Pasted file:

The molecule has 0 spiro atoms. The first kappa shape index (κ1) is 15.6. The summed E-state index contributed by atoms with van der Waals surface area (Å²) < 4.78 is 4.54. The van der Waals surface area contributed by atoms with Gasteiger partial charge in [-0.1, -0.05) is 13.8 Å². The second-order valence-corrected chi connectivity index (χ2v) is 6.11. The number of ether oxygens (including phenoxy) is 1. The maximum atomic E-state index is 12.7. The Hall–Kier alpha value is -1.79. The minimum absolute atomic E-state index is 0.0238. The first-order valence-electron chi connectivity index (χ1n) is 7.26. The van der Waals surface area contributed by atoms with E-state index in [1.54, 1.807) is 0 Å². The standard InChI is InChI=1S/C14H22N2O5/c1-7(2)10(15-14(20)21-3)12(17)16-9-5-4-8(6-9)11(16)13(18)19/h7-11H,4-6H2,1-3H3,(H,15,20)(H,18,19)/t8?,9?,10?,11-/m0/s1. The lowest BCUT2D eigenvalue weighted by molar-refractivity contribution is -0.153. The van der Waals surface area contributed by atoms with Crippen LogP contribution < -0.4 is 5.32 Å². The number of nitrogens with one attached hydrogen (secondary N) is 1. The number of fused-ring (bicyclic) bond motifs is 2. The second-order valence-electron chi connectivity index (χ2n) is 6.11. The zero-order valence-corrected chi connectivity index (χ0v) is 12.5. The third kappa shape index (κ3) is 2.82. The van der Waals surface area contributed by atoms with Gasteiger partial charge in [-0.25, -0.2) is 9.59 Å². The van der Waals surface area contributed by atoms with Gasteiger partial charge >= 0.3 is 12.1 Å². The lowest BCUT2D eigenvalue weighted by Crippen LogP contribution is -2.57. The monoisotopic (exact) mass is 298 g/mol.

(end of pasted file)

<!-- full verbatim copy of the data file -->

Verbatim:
The molecule has 0 spiro atoms. The first kappa shape index (κ1) is 15.6. The summed E-state index contributed by atoms with van der Waals surface area (Å²) < 4.78 is 4.54. The van der Waals surface area contributed by atoms with Gasteiger partial charge in [-0.1, -0.05) is 13.8 Å². The second-order valence-corrected chi connectivity index (χ2v) is 6.11. The number of ether oxygens (including phenoxy) is 1. The maximum atomic E-state index is 12.7. The Hall–Kier alpha value is -1.79. The minimum absolute atomic E-state index is 0.0238. The first-order valence-electron chi connectivity index (χ1n) is 7.26. The van der Waals surface area contributed by atoms with E-state index in [1.54, 1.807) is 0 Å². The standard InChI is InChI=1S/C14H22N2O5/c1-7(2)10(15-14(20)21-3)12(17)16-9-5-4-8(6-9)11(16)13(18)19/h7-11H,4-6H2,1-3H3,(H,15,20)(H,18,19)/t8?,9?,10?,11-/m0/s1. The lowest BCUT2D eigenvalue weighted by molar-refractivity contribution is -0.153. The van der Waals surface area contributed by atoms with Crippen LogP contribution < -0.4 is 5.32 Å². The number of nitrogens with one attached hydrogen (secondary N) is 1. The number of fused-ring (bicyclic) bond motifs is 2. The second-order valence-electron chi connectivity index (χ2n) is 6.11. The zero-order valence-corrected chi connectivity index (χ0v) is 12.5. The third kappa shape index (κ3) is 2.82. The van der Waals surface area contributed by atoms with Gasteiger partial charge in [-0.25, -0.2) is 9.59 Å². The van der Waals surface area contributed by atoms with Gasteiger partial charge >= 0.3 is 12.1 Å². The lowest BCUT2D eigenvalue weighted by Crippen LogP contribution is -2.57. The monoisotopic (exact) mass is 298 g/mol.